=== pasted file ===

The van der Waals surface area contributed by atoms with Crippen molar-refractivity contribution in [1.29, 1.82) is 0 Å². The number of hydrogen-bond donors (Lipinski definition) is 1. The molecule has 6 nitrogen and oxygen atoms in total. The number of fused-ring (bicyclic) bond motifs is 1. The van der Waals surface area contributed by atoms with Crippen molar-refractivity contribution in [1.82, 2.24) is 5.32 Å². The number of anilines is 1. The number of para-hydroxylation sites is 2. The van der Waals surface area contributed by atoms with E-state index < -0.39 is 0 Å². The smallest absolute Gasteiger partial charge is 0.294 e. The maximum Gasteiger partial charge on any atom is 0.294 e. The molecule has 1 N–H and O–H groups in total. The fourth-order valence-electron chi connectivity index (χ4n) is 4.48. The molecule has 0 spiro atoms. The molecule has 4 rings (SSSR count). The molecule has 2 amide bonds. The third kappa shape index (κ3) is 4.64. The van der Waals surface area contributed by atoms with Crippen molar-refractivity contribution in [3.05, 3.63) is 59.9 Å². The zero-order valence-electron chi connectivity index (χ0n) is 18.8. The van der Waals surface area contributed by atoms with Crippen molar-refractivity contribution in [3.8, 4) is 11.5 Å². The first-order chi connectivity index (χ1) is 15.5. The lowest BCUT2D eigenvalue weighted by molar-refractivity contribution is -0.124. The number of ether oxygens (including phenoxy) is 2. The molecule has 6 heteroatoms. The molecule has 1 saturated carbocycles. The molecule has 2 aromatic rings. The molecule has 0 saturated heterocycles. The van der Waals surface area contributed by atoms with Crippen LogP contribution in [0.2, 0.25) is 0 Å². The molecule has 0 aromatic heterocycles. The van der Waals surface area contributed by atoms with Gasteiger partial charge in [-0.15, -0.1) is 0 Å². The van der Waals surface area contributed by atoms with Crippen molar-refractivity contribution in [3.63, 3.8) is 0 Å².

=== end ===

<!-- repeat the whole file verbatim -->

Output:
The van der Waals surface area contributed by atoms with Crippen molar-refractivity contribution in [1.29, 1.82) is 0 Å². The number of hydrogen-bond donors (Lipinski definition) is 1. The molecule has 6 nitrogen and oxygen atoms in total. The number of fused-ring (bicyclic) bond motifs is 1. The van der Waals surface area contributed by atoms with Crippen molar-refractivity contribution in [1.82, 2.24) is 5.32 Å². The number of anilines is 1. The number of para-hydroxylation sites is 2. The van der Waals surface area contributed by atoms with E-state index < -0.39 is 0 Å². The smallest absolute Gasteiger partial charge is 0.294 e. The maximum Gasteiger partial charge on any atom is 0.294 e. The molecule has 1 N–H and O–H groups in total. The fourth-order valence-electron chi connectivity index (χ4n) is 4.48. The molecule has 0 spiro atoms. The molecule has 4 rings (SSSR count). The molecule has 2 amide bonds. The third kappa shape index (κ3) is 4.64. The van der Waals surface area contributed by atoms with Crippen molar-refractivity contribution in [3.05, 3.63) is 59.9 Å². The zero-order valence-electron chi connectivity index (χ0n) is 18.8. The van der Waals surface area contributed by atoms with Crippen molar-refractivity contribution in [3.8, 4) is 11.5 Å². The first-order chi connectivity index (χ1) is 15.5. The lowest BCUT2D eigenvalue weighted by molar-refractivity contribution is -0.124. The number of ether oxygens (including phenoxy) is 2. The molecule has 6 heteroatoms. The molecule has 1 saturated carbocycles. The molecule has 2 aromatic rings. The molecule has 0 saturated heterocycles. The van der Waals surface area contributed by atoms with Crippen LogP contribution in [0.2, 0.25) is 0 Å². The molecule has 0 aromatic heterocycles. The van der Waals surface area contributed by atoms with Gasteiger partial charge in [-0.15, -0.1) is 0 Å². The van der Waals surface area contributed by atoms with Crippen molar-refractivity contribution in [3.63, 3.8) is 0 Å².